A Scottish government minister has written to John Denham, Britain's Secretary of State for Innovation, Universities and Skills, warning that proposed cuts to physics research funding will damage Scotland's universities and the wider economy north of the border.
Jim Mather's letter follows news last year that the budget of the Science and Technology Facilities Council was short by £80 million.
He is particularly concerned about the future of the UK Astronomy Technology Centre (ATC), based at the Royal Observatory Edinburgh, where 50 jobs are at risk.
Mr Mather, Scotland's Minister for Enterprise, Energy and Tourism, said: "The observatory is world-renowned, making a huge contribution to astronomical innovation and design. The proposed budget cut will inevitably impact on research in Scotland's universities and research facilities and the economy of Scotland more generally. The cuts would also damage world-leading physics research in our universities. At a time when the number of students taking physics has, as in the rest of the UK, seen a decline in recent years, these cuts signal yet more difficulties in the future supply of physicists to high-technology sectors that are vital to our long-term economic competitiveness."
Tony Bell, the national secretary of scientists' union Prospect, said management at the ATC have sent out official notification that there could be up to 50 redundancies.
He said the news that the STFC was holding off on compulsory redundancy until the summer had brought hopes of a reprieve. But he added: "Staff are still in fear of their jobs. Quite clearly this will have a major impact on the technology base in Scotland - it's a big hit. And of course it's a historical institution at grave risk of being destroyed."
- Mr Mather's intervention came as the Royal Astronomical Society hit out at the STFC over how it has handled the cuts.
A statement from the RAS expressed a "lack of confidence in STFC's handling of the current funding crisis". It said the STFC had "failed miserably to communicate with the community" and accused it of paying "lip service" to the need to foster the academic community.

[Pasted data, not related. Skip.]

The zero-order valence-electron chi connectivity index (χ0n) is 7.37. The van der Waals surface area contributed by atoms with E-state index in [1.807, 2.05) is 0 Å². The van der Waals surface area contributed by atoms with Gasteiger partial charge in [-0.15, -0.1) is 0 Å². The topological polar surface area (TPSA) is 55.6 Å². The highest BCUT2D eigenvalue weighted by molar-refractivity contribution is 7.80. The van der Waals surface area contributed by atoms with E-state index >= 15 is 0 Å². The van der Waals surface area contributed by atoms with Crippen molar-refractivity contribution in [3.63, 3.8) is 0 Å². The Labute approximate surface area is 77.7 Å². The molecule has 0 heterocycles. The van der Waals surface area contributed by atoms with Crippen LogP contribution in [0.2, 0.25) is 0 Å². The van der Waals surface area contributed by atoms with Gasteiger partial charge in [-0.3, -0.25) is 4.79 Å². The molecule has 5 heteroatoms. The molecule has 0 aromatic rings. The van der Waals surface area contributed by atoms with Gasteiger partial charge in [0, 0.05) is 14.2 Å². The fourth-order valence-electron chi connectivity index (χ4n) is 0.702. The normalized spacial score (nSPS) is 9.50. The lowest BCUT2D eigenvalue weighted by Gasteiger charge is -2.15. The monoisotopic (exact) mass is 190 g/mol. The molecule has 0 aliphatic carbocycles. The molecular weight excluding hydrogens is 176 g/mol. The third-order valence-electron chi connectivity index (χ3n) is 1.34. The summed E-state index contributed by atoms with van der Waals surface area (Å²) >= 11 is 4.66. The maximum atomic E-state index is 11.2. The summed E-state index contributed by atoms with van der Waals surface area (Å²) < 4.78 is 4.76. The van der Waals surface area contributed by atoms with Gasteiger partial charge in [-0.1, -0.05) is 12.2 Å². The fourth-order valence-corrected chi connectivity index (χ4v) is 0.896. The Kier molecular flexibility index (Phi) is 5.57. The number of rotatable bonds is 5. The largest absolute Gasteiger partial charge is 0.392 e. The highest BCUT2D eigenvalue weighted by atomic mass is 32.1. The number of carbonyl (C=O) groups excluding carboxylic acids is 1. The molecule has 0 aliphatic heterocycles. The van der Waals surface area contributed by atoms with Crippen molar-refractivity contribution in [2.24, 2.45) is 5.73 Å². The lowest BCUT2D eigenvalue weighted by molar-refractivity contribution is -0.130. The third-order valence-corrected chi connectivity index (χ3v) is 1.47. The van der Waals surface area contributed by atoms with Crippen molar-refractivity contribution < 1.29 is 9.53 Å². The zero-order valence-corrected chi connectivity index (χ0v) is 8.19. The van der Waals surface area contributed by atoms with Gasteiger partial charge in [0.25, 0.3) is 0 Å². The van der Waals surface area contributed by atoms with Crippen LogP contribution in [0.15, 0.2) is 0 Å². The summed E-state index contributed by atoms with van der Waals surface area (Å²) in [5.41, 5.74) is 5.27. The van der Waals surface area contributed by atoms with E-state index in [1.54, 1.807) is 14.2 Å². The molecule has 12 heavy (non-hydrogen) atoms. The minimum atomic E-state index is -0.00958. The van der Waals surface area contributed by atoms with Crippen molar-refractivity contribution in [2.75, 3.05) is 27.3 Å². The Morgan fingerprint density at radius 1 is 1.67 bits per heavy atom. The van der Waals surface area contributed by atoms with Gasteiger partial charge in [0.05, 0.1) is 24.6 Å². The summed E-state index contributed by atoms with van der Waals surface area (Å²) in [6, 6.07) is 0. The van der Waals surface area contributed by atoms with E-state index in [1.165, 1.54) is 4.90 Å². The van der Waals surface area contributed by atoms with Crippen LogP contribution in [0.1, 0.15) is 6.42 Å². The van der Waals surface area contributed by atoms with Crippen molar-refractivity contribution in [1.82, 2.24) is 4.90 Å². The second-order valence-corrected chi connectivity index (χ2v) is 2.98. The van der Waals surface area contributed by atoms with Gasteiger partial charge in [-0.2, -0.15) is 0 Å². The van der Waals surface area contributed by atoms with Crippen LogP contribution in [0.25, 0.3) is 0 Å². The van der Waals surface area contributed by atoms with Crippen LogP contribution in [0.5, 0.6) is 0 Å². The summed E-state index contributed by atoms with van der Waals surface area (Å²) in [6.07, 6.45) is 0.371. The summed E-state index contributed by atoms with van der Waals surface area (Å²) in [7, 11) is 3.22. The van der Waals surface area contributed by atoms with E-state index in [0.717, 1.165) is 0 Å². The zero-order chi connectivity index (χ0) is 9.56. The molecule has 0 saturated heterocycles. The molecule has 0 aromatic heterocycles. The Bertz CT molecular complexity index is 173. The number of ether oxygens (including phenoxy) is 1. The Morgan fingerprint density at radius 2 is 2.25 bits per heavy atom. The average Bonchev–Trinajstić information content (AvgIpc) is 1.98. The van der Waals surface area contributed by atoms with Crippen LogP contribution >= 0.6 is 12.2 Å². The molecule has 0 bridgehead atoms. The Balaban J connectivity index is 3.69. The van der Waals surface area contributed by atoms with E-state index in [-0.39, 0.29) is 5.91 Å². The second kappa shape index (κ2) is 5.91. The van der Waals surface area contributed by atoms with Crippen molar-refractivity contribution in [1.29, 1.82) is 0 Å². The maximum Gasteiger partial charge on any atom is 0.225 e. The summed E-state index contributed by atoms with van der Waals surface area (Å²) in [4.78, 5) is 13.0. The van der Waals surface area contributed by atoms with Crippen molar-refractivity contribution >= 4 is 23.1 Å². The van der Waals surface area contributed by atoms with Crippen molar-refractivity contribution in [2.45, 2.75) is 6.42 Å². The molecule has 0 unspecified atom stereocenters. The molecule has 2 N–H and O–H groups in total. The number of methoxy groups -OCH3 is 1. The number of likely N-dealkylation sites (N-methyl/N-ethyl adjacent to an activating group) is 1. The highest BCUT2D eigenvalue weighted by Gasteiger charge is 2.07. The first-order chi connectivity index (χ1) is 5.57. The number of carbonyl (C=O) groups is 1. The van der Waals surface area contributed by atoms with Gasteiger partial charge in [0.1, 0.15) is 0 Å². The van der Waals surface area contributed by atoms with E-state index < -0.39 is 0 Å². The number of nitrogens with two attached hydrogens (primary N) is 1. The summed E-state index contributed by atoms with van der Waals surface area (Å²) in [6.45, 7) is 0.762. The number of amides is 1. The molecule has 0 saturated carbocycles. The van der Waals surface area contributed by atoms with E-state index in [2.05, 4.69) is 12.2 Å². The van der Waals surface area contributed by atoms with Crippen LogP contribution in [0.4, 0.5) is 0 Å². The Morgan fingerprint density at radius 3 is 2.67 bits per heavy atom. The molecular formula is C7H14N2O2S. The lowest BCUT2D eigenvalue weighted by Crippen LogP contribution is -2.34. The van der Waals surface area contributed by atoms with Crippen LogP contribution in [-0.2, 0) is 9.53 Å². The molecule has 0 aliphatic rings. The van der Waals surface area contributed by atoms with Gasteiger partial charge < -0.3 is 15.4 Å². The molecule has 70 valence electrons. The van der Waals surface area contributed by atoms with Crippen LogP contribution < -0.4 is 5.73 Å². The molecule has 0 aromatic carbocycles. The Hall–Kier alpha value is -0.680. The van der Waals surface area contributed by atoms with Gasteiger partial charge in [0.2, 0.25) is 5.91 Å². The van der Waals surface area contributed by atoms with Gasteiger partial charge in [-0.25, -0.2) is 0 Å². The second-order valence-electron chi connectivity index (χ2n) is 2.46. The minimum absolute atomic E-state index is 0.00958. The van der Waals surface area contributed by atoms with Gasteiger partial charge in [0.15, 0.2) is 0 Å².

"STFC claims its delivery plan has been arrived at through a process of peer review ... (but) the community has no confidence in this process and is unlikely to accept the outcome as fair," it said.
"The 25 per cent decline in grants across the (three-year Comprehensive Spending Review) period, with no sign of any intention or even desire to level this out in later years, has filled the community with deep pessimism and anger."
- The panel membership for the Wakeham review of physics has been announced, one member short of the number originally planned.
There will be nine members, including Bill Wakeham, the University of Southampton vice-chancellor who will chair the panel. There are six UK academics: Mike Brady, department of engineering science, University of Oxford; Donal Bradley, head of the department of physics, Imperial College London; Martin Barstow, head of the department of physics and astronomy, University of Leicester; Sir Richard Friend, professor of physics, University of Cambridge; Carlos Frenk, director of the Institute for Computational Cosmology, Durham University; and Christine Davies, University of Glasgow. Two overseas academics, Jurgen Kjems, Technical University of Denmark, and Richard Peltier, University of Toronto, will join them.